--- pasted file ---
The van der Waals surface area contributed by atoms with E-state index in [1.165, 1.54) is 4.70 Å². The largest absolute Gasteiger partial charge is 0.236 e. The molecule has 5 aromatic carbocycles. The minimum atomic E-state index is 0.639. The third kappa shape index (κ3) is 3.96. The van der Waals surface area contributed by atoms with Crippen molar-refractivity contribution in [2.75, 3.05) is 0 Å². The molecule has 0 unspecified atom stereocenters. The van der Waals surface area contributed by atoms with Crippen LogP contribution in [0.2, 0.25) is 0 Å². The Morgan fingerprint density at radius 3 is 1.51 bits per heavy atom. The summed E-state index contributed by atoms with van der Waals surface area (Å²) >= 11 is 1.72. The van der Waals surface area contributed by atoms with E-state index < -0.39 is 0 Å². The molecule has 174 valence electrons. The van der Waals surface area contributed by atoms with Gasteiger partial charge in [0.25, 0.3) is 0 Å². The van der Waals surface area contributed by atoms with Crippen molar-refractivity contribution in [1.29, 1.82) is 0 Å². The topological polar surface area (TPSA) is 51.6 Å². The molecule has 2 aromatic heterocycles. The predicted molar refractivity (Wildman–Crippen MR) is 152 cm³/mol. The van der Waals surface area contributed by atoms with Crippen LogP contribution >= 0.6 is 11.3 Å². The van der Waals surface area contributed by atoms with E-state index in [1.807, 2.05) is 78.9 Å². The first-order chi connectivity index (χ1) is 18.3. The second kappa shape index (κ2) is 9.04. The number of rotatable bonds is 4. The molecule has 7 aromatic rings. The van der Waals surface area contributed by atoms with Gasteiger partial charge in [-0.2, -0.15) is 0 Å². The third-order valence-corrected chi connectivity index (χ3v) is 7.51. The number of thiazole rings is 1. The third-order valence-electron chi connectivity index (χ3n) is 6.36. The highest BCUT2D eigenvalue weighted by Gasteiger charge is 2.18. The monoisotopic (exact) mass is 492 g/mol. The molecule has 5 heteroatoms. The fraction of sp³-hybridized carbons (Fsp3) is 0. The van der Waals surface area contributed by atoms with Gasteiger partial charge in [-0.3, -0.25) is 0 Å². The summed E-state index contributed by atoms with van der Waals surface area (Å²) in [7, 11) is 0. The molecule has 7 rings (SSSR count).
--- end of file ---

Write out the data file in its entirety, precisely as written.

The van der Waals surface area contributed by atoms with E-state index in [1.165, 1.54) is 4.70 Å². The largest absolute Gasteiger partial charge is 0.236 e. The molecule has 5 aromatic carbocycles. The minimum atomic E-state index is 0.639. The third kappa shape index (κ3) is 3.96. The van der Waals surface area contributed by atoms with Crippen molar-refractivity contribution in [2.75, 3.05) is 0 Å². The molecule has 0 unspecified atom stereocenters. The van der Waals surface area contributed by atoms with Crippen LogP contribution in [0.2, 0.25) is 0 Å². The Morgan fingerprint density at radius 3 is 1.51 bits per heavy atom. The summed E-state index contributed by atoms with van der Waals surface area (Å²) >= 11 is 1.72. The van der Waals surface area contributed by atoms with E-state index < -0.39 is 0 Å². The molecule has 174 valence electrons. The van der Waals surface area contributed by atoms with Gasteiger partial charge in [0.25, 0.3) is 0 Å². The van der Waals surface area contributed by atoms with Crippen molar-refractivity contribution in [1.29, 1.82) is 0 Å². The topological polar surface area (TPSA) is 51.6 Å². The molecule has 2 aromatic heterocycles. The predicted molar refractivity (Wildman–Crippen MR) is 152 cm³/mol. The van der Waals surface area contributed by atoms with Crippen LogP contribution >= 0.6 is 11.3 Å². The van der Waals surface area contributed by atoms with E-state index in [1.807, 2.05) is 78.9 Å². The first-order chi connectivity index (χ1) is 18.3. The second kappa shape index (κ2) is 9.04. The number of rotatable bonds is 4. The molecule has 7 aromatic rings. The van der Waals surface area contributed by atoms with Gasteiger partial charge in [-0.2, -0.15) is 0 Å². The third-order valence-corrected chi connectivity index (χ3v) is 7.51. The number of thiazole rings is 1. The third-order valence-electron chi connectivity index (χ3n) is 6.36. The highest BCUT2D eigenvalue weighted by Gasteiger charge is 2.18. The monoisotopic (exact) mass is 492 g/mol. The molecule has 5 heteroatoms. The fraction of sp³-hybridized carbons (Fsp3) is 0. The van der Waals surface area contributed by atoms with Gasteiger partial charge in [-0.3, -0.25) is 0 Å². The summed E-state index contributed by atoms with van der Waals surface area (Å²) in [7, 11) is 0. The molecule has 7 rings (SSSR count).